While it’s unusual for any singer to cover two songs from a single album by another artist, it’s obvious that Scaggs found this band fitting for his own brand of blue-eyed soul. Beyond their suitability, it also appears that Scaggs chose to do the songs out of a long-held admiration for the inimitable DeVille (who died of pancreatic cancer in 2009). On his commentary for “Mixed Up, Shook Up Girl,” the lead single from Memphis, Scaggs attests to being stricken by the Cabretta album on its release, and particularly notes the “cutting steel voice” out in front of the band. Scaggs is effusive and astute in his appreciation for the album and, especially, for DeVille, who he considers not only “[an] important voice from that period,” but flat-out, “one of the greatest voices … in all of rock.”
A significant departure from the ultra-slick R&B of his massive Silk Degrees hits, what Scaggs characterizes as the “Drifter-ish … Spanish soul” of the song, given a spare feel by producer Steve Jordan, “Mixed Up…” is a great fit for Scaggs’ 2013 vintage voice, which shares a similar register and inflection with DeVille’s. The synths of his ’70s albums thankfully shelved, the natural, organic sound of this new single harkens back to Scaggs’ soulful early efforts such as Moments and his self-titled, 1969 Muscle Shoals album.
Scaggs’ convincing return to his early ways of record-making and his dual tribute to his contemporary makes sense not only based on the results, but also in light of the significant parallels between he and Willy DeVille. Both grew up in the post-WWII America that gave birth to youth culture as we know it today, both beginning east of the Mississippi before winding up in San Francisco in the late ’60s-early ’70s. There, Scaggs reunited with an early bandmate to make what some regard the best of the Steve Miller Band albums, and DeVille assembled the aforementioned DeSade/Marquis combo.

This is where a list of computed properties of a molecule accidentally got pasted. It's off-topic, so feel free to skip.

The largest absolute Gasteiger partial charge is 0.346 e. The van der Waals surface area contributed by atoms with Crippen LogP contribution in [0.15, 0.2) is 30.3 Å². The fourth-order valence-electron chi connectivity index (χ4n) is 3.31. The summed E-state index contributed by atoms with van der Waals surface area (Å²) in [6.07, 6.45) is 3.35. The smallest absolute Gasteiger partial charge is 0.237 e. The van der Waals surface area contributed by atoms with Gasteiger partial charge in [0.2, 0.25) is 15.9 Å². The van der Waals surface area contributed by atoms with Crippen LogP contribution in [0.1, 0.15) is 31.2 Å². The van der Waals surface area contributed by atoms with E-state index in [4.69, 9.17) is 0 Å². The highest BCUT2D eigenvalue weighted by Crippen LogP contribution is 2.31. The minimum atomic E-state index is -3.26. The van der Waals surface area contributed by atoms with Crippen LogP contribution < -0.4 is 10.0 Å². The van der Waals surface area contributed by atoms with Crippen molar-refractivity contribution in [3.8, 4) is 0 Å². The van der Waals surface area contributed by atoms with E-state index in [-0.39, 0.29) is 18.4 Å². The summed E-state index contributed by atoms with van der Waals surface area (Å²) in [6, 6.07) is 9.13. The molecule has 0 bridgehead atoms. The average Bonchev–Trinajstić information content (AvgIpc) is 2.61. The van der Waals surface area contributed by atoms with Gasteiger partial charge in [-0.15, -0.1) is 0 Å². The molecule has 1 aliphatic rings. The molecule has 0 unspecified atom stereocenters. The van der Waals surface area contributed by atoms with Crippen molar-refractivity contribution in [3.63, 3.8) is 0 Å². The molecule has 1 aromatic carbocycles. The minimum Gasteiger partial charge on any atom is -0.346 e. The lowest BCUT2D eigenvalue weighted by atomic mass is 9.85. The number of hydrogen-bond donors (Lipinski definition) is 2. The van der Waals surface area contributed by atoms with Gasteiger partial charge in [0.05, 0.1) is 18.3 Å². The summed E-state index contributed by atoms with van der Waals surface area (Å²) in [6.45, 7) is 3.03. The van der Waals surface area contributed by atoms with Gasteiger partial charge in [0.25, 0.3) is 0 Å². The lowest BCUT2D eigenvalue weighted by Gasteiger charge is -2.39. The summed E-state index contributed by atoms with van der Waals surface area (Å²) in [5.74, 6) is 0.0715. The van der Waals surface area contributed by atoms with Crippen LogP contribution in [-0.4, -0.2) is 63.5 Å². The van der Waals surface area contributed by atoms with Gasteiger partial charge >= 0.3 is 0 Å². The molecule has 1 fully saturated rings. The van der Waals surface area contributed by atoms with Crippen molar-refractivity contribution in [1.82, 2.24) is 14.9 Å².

Throughout their lives, the two singers made many of the same professional moves, at various stages of their lives. Whereas Scaggs spent just a year with Miller’s band, DeVille made a total of six albums (all recommended) over eight years with the Minks. The distinction between DeVille the man and the band became increasingly irrelevant, as Willy contributed most of the band’s material as well as exemplifying its persona. By the time of the 1980 album, Le Chat Bleu, DeVille had relocated to Paris, was collaborating with legendary songwriter Doc Pomus, and had released the masterful, Piaf-esque, “Heaven Stood Still,” a composition and performance that had all the makings of a standard for the ages.